It’s the last piece of this formula that is feeling so uncomfortable for so many of us. Social connection. We know we need each other to navigate life at the best of times, and of course this pandemic is triggering a wave collective grief where no one is left untouched. It feels so foreign to me to stay away from people when my impulse is to draw towards them, particularly during difficult times. A big key to my run success is that I run with others whenever I can, whether it’s with one other person or a big group, the kilometers pass quickly and easily when you have someone keeping you going, it becomes a form of therapy with benefits that far outweigh the physical ones (See: Running with the Tribe) Along comes ‘social distancing’, a concept we hadn’t even known about one month ago, turns all of that on its head and has dismantled every group run and race for the foreseeable future. It feels so counterintuitive to show love to humanity by closing our doors and staying away.
I hate it. I get it. But I hate it.
For now, I have chosen to run alone or with one other person and keep our distance from each other and others on the trail. Of course, all that could change if there is any hint of sickness or the province goes into further restrictive measures, in which case I will adhere to those guidelines and just have to get even more intentional about remaining connected to others. Social media, a tenuous place at the best of times, has not been my favourite lately. While I certainly appreciate the incredible humour that is coming from this pandemic, and I weirdly love the mundane oversharing of friends from their own self-isolation, I know my own mental health is better when I limit the amount of other information I take in. Right now, getting information on the pandemic feels like trying to take a sip of water from a firehose and I’m not too keen to do that. Instead I have been enjoying the time with my family, watching my kids turn back into their goofy little selves without all the stress from our regular lives has been the best part of all of this, and I have also been intentionally connecting with friends instead of relying on social media for connection. The hardest part is resisting the urge to arrange to get together, but this is only temporary, and may I never take face-to-face interaction for granted when this is all over.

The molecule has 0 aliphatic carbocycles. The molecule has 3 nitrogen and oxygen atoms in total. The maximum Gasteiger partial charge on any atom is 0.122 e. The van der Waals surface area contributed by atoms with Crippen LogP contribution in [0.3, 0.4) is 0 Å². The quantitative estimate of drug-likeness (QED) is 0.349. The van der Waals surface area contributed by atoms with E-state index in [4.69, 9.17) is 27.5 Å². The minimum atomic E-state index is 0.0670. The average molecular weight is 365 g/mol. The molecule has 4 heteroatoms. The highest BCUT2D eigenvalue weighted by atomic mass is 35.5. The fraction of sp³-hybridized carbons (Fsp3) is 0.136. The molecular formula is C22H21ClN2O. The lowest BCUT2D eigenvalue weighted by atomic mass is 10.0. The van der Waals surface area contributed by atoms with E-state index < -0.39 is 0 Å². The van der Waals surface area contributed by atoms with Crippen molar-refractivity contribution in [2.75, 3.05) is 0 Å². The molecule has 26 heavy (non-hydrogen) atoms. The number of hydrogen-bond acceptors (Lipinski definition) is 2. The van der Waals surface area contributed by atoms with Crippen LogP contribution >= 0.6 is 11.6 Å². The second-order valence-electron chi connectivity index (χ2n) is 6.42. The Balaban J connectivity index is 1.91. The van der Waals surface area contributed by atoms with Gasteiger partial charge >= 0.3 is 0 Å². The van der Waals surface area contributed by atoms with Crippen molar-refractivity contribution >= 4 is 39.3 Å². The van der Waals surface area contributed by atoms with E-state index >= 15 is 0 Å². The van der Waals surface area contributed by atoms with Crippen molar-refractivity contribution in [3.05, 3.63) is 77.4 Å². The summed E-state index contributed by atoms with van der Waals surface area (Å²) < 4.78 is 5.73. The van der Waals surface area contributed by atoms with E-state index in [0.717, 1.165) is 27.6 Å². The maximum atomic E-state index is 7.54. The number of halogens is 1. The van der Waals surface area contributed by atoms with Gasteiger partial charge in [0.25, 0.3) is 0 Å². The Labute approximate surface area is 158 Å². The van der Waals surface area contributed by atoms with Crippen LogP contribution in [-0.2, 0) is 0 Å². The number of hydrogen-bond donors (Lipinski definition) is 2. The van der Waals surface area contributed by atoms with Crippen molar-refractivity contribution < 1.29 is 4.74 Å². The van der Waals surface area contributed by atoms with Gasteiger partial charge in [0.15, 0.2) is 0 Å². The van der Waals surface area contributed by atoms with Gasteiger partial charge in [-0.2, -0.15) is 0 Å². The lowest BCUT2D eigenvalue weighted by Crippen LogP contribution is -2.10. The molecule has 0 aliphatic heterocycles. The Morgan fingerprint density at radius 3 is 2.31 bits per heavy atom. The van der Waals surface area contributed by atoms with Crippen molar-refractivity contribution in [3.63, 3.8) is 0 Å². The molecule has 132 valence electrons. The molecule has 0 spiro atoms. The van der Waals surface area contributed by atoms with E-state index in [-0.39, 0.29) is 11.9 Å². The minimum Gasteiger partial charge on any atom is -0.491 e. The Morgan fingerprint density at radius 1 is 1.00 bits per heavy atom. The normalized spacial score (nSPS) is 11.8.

In run training we use the concept of Run, Recover, Repeat, with each of those pieces equally important. Training hard is what breaks down the muscles, so that they can be rebuilt stronger during the recovery phase to adapt, so we get back at hard work of breaking down again. That pattern requires intention and consistency to ensure we are coming out of the training cycle stronger than before.
Think of this crazy self-isolating reality as a strange new training cycle. This is hard, but that’s ok because its only through the hard times that we are broken down to become stronger in the end. The really weird thing is that this simultaneously feels like the ‘run’ phase with the hard work, and the ‘recover’ phase with the rest and lots of snacks. And every single day (I think we are on day 14? I will have to check the prison style tally my daughter is keeping on the wall by her bed!) we wake up to the reminder that this is a pattern on repeat, and we don’t know for how long.
I’ll say it again. It’s hard, but that’s ok. In running ultras, I’ve come to reframe difficult moments by asking myself two questions:
How do I feel?
How do I feel about how I feel?
Running ultras can bring about all kinds of discomfort and the emotions that come with it and it is incredibly important to connect with how you feel, acknowledge what is going on and decide whether or not you can do anything about it. And just as important is the second question. How do you feel about the discomfort you are experiencing? If everything was easy during an ultra there would be no pride in finishing one.
One year ago today, Tania and I were running Rim2Rim2Rim of the Grand Canyon (Rim2Rim2Rim: Running the Grand Canyon in a Day). I will forever remember that day as one of the most incredible of my life, not the easiest that’s for sure, but absolutely incredible. Every moment of suffering out there is now long forgotten and all that remains are the memories of the views and the experiences we had out there. It’s worth it.
We get to choose how to emerge from this bizarre time in history. Stronger, rested, with a renewed appreciation for the beautiful aspects of our lives that remain after everything else has been sifted out.
This won’t be a sprint. This is an ultra. It will be hard, but it will be worth it. And none of us will leave the finish line until the very last of us have crossed safely, no matter how long it takes, because we are all in this together. And you can bet that when that time comes, I’ll be ready with sweaty hugs and high fives for everyone, social distancing be damned.